Not surprisingly, the number of Jews who invested in the Company declined as its prospects deteriorated, falling from 29 in 1699, to 16 (and possibly 2 more) in early 1708, still hovering at 16 or 17 at the beginning of 1713. The Company's records for early 1708 indicate that the relative amount of stock held by Jewish investors also declined from the 1699 level, although modestly. As noted previously, they held 12.2 percent of the Company's stock in 1699, but by 1708 their share had fallen to 9.3 percent. The latter was somewhat in excess of their 6.6 percent presence among the Company's shareholders, just as their ownership of 4.4 percent of the stock fifteen years earlier in 1693 had exceeded their 3.6 percentage of the shareholders.
The fact that Jewish investors owned proportionally more stock in 1693, 1699, and 1708 than their percentage as shareholders does not indicate any unusual interest on their part in the slave trade or any rush by them to own Royal African Company stock. The same occurred in connection with other contemporary opportunities for investment, and therefore appears to have characterized their activity as investors. Data compiled by P. G. M. Dickson show that Jewish investors between 1707 and 1709 exhibited the same tendency when subscribing to ventures in other companies (Table 1.1). Moreover, the factor by which their proportion of shares exceeded their proportion as shareholders in those ventures was higher in every case than it was in the Royal African Company in early 1708.
The tendency between 1691 and 1701 of most Jewish investors either to avoid the Royal African Company altogether or to refrain from committing all their investment capital to it continued, and characterized the strategies of new shareholders between 1702 and the end of 1712. During the course of that period, at least 86 Jewish investors acquired stock for the first time in the Company, in the Bank of England, or in both. Twenty-six, or 30.2 percent, acquired shares in the Royal African Company, a decline from the 31 between 1690 and 1701 (or 3 8.7 percent of all Jewish investors then) who did so. As in the earlier period, most Jews making investments preferred other avenues to investment in the Company. At least 72 individuals invested for the first time in the Bank of England over the course of the later period. This was 2.76 times as many as the number of those who acquired shares for the first time in the Royal African Company--a somewhat greater margin of difference between acquisitions in the two corporations than in the 1690s, when the difference was 2.35 times. Fully 83.3 percent of the new Bank investors (60 of the 72) did not purchase Royal African Company stock; and virtually none of them had owned any of it in the previous decade. As before, others refused to commit all their investments to the Royal African Company, for the remaining 12, or 16.6 percent of the 72, apportioned their capital between the two enterprises.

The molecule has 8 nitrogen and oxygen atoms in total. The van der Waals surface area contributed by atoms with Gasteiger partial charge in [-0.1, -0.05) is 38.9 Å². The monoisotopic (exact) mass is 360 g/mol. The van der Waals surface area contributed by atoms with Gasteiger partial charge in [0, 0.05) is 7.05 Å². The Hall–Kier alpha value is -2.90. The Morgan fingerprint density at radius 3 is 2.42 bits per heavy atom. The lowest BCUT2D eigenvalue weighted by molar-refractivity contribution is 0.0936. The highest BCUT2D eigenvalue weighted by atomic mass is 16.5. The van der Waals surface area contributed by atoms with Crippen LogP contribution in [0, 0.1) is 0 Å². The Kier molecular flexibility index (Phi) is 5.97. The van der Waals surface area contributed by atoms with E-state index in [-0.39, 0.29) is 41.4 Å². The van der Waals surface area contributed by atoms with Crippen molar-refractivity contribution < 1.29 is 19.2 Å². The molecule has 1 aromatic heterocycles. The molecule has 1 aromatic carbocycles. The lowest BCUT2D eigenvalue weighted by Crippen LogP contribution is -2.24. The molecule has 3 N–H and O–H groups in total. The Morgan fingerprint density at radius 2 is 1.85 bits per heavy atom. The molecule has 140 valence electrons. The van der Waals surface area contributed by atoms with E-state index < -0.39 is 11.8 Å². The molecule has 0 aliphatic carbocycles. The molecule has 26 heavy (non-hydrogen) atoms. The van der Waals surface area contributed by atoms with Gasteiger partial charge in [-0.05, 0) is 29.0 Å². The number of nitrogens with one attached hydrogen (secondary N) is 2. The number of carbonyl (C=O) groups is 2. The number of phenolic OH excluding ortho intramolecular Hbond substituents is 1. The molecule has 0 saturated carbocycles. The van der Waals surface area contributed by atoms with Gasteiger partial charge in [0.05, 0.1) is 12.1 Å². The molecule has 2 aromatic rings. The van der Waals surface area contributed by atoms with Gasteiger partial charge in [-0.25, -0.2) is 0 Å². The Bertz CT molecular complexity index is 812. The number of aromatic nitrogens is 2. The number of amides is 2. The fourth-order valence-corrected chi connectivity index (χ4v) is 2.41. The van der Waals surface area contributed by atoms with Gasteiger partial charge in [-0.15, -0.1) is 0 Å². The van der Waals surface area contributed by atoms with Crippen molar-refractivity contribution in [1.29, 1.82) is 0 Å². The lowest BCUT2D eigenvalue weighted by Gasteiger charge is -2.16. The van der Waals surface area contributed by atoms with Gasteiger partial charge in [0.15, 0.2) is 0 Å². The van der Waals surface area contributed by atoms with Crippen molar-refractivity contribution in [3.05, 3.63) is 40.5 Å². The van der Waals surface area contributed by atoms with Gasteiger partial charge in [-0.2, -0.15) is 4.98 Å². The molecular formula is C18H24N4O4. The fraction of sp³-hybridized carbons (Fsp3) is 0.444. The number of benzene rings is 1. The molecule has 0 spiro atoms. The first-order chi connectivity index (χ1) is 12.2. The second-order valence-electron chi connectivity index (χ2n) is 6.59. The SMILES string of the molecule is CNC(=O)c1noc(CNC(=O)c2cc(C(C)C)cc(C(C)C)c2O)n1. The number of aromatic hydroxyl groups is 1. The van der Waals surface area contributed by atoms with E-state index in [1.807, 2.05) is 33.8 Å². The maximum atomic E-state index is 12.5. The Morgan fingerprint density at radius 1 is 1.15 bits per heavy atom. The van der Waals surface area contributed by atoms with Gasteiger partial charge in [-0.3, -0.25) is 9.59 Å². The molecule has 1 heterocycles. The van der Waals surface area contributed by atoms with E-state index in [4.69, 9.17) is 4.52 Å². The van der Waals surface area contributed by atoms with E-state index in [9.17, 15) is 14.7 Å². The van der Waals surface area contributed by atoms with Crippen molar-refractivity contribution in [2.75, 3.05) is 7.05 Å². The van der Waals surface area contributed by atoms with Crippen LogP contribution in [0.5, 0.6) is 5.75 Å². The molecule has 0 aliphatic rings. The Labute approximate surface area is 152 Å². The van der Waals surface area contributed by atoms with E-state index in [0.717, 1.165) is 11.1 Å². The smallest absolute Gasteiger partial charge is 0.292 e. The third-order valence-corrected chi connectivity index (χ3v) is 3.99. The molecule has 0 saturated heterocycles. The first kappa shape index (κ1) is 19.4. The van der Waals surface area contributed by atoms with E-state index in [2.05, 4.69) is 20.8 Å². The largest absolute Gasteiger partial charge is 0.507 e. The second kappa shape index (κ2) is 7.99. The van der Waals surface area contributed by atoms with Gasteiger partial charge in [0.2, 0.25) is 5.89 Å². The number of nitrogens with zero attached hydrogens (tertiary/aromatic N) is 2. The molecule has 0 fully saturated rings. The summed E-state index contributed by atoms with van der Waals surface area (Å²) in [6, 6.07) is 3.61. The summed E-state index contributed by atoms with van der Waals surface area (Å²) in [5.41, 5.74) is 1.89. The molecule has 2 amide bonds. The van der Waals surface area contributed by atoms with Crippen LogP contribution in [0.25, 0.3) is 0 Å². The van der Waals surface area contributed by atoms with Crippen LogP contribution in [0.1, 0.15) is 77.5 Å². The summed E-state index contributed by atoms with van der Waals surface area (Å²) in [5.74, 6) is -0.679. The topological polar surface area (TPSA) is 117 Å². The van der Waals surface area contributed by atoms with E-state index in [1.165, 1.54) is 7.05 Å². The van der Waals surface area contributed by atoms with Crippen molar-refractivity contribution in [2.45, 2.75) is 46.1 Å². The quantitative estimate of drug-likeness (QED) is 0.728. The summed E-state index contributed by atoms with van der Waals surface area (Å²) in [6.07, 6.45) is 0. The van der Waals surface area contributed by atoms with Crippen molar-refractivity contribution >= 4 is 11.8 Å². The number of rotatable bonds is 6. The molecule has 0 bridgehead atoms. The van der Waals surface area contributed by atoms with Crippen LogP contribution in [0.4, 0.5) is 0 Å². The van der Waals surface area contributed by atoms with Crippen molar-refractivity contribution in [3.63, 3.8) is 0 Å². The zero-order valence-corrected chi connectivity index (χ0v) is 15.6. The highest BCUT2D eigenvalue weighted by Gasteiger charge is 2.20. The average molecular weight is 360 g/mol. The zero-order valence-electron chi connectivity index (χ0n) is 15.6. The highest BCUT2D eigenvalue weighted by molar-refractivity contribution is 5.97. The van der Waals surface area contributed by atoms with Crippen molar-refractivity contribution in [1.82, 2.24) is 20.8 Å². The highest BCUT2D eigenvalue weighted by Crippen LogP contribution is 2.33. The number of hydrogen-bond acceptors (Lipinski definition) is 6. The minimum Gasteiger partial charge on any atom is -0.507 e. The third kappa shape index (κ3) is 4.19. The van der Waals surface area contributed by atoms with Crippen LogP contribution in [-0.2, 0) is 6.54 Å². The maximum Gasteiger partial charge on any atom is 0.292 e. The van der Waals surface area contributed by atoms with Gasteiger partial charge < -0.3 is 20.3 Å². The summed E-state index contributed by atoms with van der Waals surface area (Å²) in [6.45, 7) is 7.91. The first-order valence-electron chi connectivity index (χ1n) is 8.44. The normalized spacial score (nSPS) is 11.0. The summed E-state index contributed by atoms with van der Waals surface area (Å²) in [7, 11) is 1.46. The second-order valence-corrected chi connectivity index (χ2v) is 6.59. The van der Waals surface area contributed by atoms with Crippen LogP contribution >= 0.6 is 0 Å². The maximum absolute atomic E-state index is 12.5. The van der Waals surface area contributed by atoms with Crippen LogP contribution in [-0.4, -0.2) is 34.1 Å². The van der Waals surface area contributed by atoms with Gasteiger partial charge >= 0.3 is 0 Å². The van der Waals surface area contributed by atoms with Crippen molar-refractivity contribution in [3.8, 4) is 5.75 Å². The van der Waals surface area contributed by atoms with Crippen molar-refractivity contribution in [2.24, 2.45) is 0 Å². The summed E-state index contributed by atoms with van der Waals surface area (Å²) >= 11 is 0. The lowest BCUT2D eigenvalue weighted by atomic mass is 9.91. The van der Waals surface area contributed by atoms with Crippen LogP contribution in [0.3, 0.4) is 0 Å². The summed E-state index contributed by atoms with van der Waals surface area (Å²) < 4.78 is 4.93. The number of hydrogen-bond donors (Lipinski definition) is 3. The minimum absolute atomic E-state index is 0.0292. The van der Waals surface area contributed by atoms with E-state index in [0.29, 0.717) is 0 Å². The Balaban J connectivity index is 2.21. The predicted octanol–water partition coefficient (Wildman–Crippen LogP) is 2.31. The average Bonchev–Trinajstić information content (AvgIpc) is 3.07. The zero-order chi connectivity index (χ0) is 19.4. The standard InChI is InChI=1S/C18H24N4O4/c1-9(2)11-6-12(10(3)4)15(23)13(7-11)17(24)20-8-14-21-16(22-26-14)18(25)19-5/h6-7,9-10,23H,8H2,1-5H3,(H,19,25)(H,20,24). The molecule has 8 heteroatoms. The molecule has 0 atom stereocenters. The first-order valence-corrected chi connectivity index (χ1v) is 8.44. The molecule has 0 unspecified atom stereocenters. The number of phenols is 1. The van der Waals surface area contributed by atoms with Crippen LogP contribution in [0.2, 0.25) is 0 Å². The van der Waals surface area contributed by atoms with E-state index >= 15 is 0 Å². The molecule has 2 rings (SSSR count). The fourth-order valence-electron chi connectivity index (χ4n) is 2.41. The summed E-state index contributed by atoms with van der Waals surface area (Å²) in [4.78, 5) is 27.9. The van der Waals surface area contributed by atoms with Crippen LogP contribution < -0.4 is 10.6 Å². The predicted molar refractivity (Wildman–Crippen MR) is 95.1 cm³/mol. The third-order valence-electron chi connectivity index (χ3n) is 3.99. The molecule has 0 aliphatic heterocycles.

Only 14 of the 86 individuals who invested for the first time in one or both companies, or 16.2 percent, invested exclusively in the Royal African Company. Half, however, had invested earlier in the Bank of England, and they continued to hold its stock between 1702 and 1712. Another 2 had invested in the Bank during the previous period, but whether they continued to hold its stock in the later period is not known. In all, therefore, only 5 of the individuals who invested for the first time in either company between 1701 and 1712, or 5.8 percent, can be said to have invested exclusively in the Royal African Company when the entire period between 1691 and 1712 is examined. Why those 5 did so, in view of the fact that the Company failed to pay dividends, "plumbed the depths of joint-stock finance" during the first decade of the eighteenth century, was essentially bankrupt by 1708, and four years later collapsed in "a state of moribund somnolence" is not known. And matters did not improve after 1712. The Company continued to limp along, functioning in a tubercular fashion, defaulting, for example, when it contracted to deliver slaves to the South Sea Company in the mid-1720s.
As in the years between 1691 and 1701, Jewish investors from 1702 through 1712 turned not only to the Bank as an alternative to the Company but also to other investment opportunities, as indicated by the data in Table 1.1. By 1706, new investors in the East India Company included such individuals as Isaac De Valencia, Daniel De Mattos, Anthony Mendes, Moses Barrow, and Alvaro Da Fonseca. In early 1709, Jewish investors in the newly reorganized East India Company numbered at least 62, a group almost four times greater than the 16 who, less than a year before, had held Royal African Company stock.